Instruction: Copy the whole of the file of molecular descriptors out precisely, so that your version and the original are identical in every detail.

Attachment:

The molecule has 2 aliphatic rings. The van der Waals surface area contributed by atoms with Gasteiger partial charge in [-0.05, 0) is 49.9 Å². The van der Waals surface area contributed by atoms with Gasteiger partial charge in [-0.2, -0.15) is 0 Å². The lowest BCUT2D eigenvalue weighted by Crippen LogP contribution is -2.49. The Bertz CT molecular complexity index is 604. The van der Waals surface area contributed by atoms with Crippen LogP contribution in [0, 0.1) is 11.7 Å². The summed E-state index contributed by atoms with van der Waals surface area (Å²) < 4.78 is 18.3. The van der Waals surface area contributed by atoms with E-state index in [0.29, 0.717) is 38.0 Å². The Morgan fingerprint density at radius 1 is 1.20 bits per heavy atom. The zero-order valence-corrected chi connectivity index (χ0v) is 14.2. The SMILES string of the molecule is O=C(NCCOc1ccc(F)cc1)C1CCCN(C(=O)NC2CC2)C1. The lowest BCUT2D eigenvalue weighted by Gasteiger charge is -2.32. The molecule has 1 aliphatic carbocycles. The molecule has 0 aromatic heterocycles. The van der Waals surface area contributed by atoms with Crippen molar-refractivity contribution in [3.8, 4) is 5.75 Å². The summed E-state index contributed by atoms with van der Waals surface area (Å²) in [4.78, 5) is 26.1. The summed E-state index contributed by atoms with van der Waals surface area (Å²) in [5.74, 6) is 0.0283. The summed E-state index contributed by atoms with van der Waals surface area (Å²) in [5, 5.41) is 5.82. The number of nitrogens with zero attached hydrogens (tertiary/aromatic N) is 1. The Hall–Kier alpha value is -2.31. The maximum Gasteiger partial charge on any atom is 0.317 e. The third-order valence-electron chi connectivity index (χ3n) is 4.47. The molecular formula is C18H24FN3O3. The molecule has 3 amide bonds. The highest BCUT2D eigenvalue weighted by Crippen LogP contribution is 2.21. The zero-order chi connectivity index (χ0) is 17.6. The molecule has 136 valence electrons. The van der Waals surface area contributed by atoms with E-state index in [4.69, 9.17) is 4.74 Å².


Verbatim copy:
The molecule has 2 aliphatic rings. The van der Waals surface area contributed by atoms with Gasteiger partial charge in [-0.05, 0) is 49.9 Å². The van der Waals surface area contributed by atoms with Gasteiger partial charge in [-0.2, -0.15) is 0 Å². The lowest BCUT2D eigenvalue weighted by Crippen LogP contribution is -2.49. The Bertz CT molecular complexity index is 604. The van der Waals surface area contributed by atoms with Crippen LogP contribution in [0, 0.1) is 11.7 Å². The summed E-state index contributed by atoms with van der Waals surface area (Å²) < 4.78 is 18.3. The van der Waals surface area contributed by atoms with E-state index in [0.29, 0.717) is 38.0 Å². The Morgan fingerprint density at radius 1 is 1.20 bits per heavy atom. The zero-order valence-corrected chi connectivity index (χ0v) is 14.2. The SMILES string of the molecule is O=C(NCCOc1ccc(F)cc1)C1CCCN(C(=O)NC2CC2)C1. The lowest BCUT2D eigenvalue weighted by Gasteiger charge is -2.32. The molecule has 1 aliphatic carbocycles. The molecule has 0 aromatic heterocycles. The van der Waals surface area contributed by atoms with Crippen molar-refractivity contribution in [3.8, 4) is 5.75 Å². The summed E-state index contributed by atoms with van der Waals surface area (Å²) in [4.78, 5) is 26.1. The summed E-state index contributed by atoms with van der Waals surface area (Å²) in [5.74, 6) is 0.0283. The summed E-state index contributed by atoms with van der Waals surface area (Å²) in [5, 5.41) is 5.82. The number of nitrogens with zero attached hydrogens (tertiary/aromatic N) is 1. The Hall–Kier alpha value is -2.31. The maximum Gasteiger partial charge on any atom is 0.317 e. The third-order valence-electron chi connectivity index (χ3n) is 4.47. The molecular formula is C18H24FN3O3. The molecule has 3 amide bonds. The highest BCUT2D eigenvalue weighted by Crippen LogP contribution is 2.21. The zero-order chi connectivity index (χ0) is 17.6. The molecule has 136 valence electrons. The van der Waals surface area contributed by atoms with E-state index in [4.69, 9.17) is 4.74 Å².